Quickly Alter Typography with Firefox Font Editor

Quickly Alter Typography with Firefox Font Editor

– One of the things
that can make a website look the most beautiful is the typography. And frequently you
might see sites that you really like or you think are beautiful, but you’re not really sure what’s going on with them. Well you could use the Firefox font editor to inspect another website and see what it is that they’re doing with their typography. Lets look here. There’s a website at the Audubon society that’s really quite beautiful. Its stands out in part to me because of the way that they’re using fonts. And I can inspect this element. You’ll notice here I have the tool set up to be docked to the right. But of course you could use this drop down over here to switch it to
dock to bottom or left. And you’ll also notice that I’ve got this three pane editor set up going. And if you don’t have that, you can click this little
button and open it up. And then over here you’ve
got the html at the top, I’ve got the CSS on the left. And on the right we
have here other options. Its defaulting at this point
in late 2019 to layout. But I can switch it to the font editor. And we can see, lets go ahead and inspect. I’ll right click on some text, inspect element, that’s
going to jump us over here to our text. And we can see that
this is Source Sans Pro. We can switch to the computer top and we can see that the computed. Here, source sans pro, font size eighteen. Font weight four hundred. But I find it a little
bit easier to understand over here in the font editor. And if we wanted to mess around with it, we can mess around with it. We can play with it and see what it might look like we’re working on our own website. We’re working on our own project. What does it look like if we adjust the line height or we adjust
the spacing of the letters. For any of you who have
designed in a browser or you’ve tweaked a design in CSS. You might realize that of
course you can hand write these numbers and lots of times we do. When we come in here and we kind of like arrow up and arrow down
through different sizes. But there really is actually
something really nice about using these sliders
to make it faster. Lets look here at the
New York Times website. We can look and see what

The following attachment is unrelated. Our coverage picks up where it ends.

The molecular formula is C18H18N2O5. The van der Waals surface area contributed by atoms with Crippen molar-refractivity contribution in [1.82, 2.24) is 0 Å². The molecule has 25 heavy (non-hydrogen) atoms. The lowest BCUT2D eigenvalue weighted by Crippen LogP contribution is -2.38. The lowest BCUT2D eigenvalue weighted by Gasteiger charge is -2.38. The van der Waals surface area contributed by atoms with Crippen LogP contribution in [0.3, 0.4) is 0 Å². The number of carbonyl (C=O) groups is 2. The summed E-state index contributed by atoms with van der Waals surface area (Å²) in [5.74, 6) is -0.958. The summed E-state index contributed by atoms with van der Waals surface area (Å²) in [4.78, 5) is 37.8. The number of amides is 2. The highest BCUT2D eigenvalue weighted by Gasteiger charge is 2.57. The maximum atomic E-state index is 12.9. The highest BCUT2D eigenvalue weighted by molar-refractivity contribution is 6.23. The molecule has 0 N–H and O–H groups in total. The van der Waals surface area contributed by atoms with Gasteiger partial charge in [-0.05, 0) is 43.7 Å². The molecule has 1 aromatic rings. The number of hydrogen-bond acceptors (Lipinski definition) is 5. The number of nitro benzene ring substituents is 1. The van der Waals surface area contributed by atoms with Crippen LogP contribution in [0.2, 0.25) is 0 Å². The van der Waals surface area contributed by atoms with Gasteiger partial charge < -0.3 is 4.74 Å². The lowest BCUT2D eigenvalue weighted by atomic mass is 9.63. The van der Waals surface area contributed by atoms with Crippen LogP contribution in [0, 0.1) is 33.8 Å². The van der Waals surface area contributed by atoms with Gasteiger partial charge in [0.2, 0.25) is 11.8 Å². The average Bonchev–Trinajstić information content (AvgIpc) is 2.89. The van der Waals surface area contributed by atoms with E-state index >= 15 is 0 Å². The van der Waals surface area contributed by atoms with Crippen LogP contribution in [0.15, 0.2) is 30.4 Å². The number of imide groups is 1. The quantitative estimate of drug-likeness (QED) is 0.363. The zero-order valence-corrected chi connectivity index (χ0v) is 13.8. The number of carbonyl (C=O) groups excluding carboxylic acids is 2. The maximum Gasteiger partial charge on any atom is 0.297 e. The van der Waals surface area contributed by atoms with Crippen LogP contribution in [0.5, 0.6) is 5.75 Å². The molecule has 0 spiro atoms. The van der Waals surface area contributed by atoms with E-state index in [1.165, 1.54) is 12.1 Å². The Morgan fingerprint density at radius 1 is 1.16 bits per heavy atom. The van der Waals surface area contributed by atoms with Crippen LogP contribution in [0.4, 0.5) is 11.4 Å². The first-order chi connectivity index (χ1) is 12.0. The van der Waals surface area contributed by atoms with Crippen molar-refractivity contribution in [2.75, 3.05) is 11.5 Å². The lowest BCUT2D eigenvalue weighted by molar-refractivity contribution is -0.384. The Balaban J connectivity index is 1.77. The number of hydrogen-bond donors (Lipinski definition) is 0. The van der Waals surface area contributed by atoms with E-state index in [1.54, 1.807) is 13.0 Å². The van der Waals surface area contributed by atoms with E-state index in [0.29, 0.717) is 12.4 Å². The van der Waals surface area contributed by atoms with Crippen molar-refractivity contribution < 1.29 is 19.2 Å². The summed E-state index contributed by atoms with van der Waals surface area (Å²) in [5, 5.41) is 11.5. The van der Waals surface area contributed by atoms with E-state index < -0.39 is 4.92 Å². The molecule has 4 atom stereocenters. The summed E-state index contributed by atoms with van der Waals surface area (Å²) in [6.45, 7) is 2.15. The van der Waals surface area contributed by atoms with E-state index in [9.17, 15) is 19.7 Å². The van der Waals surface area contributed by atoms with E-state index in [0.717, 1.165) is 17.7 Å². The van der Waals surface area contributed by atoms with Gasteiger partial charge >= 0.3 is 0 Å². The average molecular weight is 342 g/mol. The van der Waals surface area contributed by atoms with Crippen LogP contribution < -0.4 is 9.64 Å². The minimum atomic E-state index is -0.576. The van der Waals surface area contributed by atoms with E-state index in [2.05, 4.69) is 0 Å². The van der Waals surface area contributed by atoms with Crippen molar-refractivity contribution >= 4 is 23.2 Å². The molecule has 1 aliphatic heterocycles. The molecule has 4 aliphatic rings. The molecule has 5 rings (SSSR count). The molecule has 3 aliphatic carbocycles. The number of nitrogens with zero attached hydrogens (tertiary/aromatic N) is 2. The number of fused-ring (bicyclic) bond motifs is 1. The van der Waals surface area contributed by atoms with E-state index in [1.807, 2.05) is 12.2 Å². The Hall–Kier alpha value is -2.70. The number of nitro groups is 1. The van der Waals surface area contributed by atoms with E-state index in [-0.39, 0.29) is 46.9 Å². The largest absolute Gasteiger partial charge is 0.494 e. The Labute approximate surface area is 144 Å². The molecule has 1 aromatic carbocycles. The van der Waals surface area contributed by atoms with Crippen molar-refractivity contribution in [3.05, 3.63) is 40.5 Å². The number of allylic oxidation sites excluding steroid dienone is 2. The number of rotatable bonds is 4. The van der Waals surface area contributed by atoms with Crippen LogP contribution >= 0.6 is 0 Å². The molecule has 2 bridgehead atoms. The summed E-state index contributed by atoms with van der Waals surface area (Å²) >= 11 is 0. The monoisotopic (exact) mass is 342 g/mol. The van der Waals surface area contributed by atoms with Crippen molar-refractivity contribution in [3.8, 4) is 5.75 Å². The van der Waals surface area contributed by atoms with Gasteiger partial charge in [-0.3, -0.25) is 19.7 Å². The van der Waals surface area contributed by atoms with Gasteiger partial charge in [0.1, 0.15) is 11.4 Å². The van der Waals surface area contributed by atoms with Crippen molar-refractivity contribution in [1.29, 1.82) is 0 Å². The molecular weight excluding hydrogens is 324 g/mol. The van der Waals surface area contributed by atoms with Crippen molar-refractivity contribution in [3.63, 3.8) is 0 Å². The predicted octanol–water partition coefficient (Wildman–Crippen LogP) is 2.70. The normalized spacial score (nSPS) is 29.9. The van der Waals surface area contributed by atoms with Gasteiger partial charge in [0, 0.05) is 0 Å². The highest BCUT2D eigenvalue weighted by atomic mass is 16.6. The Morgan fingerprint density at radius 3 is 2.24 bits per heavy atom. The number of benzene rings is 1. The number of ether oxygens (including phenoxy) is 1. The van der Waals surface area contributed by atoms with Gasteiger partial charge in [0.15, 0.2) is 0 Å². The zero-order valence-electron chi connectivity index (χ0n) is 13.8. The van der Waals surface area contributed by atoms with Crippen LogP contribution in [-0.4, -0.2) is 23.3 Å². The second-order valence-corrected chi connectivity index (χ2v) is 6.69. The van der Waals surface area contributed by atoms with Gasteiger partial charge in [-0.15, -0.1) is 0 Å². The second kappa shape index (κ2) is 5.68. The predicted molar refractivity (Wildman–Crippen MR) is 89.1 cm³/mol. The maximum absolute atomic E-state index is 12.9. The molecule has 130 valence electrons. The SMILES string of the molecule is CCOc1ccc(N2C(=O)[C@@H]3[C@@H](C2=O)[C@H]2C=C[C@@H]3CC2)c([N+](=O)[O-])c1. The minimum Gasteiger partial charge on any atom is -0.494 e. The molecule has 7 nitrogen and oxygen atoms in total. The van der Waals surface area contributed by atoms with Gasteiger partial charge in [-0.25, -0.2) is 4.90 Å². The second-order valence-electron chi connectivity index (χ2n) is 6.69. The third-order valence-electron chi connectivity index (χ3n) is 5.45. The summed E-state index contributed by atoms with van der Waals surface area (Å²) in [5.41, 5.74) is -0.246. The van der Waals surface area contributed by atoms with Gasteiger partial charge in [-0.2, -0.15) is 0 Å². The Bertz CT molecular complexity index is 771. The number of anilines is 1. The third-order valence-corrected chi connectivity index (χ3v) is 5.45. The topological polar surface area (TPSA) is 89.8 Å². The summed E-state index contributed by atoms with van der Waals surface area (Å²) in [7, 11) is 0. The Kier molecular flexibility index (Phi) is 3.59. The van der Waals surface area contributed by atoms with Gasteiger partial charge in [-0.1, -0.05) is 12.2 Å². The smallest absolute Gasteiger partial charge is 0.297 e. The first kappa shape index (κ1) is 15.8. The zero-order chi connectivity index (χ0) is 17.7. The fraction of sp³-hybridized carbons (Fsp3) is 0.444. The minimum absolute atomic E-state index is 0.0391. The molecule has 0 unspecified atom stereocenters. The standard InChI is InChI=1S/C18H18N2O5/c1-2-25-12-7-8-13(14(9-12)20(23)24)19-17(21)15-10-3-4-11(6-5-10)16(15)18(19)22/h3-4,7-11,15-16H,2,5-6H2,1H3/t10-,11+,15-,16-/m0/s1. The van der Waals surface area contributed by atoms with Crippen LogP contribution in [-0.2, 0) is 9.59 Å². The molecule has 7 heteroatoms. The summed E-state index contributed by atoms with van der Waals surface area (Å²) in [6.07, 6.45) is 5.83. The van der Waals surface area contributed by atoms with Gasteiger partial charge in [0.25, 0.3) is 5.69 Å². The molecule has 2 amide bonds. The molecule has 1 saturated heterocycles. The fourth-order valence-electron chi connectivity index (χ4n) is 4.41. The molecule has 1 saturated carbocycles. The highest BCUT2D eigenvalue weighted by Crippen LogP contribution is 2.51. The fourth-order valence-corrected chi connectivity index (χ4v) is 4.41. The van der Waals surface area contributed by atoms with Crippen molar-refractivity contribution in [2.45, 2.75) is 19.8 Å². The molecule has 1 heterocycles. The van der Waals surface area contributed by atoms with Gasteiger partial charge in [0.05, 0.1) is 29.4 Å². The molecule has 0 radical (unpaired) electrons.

fonts they’re using. Another thing about
the font editor is that if you go all the way to the bottom, it says all fonts of the page. At the bottom. And you can open this
up and you can look at all of the fonts that are in use on this particular webpage. And I can see here that,
oh gosh these really are beautiful fonts. What are these fonts? I would like to use these fonts! Can I use these fonts, where did they get these fonts from? We can see here that
these are all custom fonts that the New York Times
had made by a company. Aha, that’s why its so amazing. Because they’re using these fonts. If we go back to the Audubon society and we look at their list of fonts. We can see, I think that
these are coming in from Google fonts. We could hunt down this URL
here and go investigate. Sometimes the URL that comes up will show you the company they’re
licensing the fonts from and where they can come from. Also if you’re having troubles with understanding why your fonts
aren’t loading or something. Some of this in here,
when it comes to URL’s or the font face syntax can help you track down what’s wrong. So another thing I wanted to show you, if a font doesn’t seem to be loading or you’re not sure what font it is that’s running on the page. If you go to a place on the webpage, lets inspect this paragraph text here. We can see if we scroll all the way down, we find the font family deceleration. Oh its here. So in this particular place, font family, Source
Sans Pro is underlined. Because that’s the font that’s actually being used in
this particular instance. We can hover over it and
see a little bit of a sample text for that particular font. Maybe if something goes wrong
with the Source Sans Pro. Here actually I can show you if I change the name and that’s not a font. So Verdana is now being used. And we can see that this is Verdana and we can tell that because
that’s what’s being underlined. And if we hover, we can see a sample of Verdana in our hover. If you hover over the name of the font, the second name, the smaller one. Then it will show you on the page where it is that the font is being used. I can hover here under
Source Sans Pro Regular and it will show me all
the different places that the font is being used. Or I can scroll up to the top and hover over. I can see there that’s also
Source Sans Pro Regular. Or up here is Source Sans Pro Light. Also one other thing about
this all fonts on the page. This font preview text. You could come in here and type something. Maybe your company logo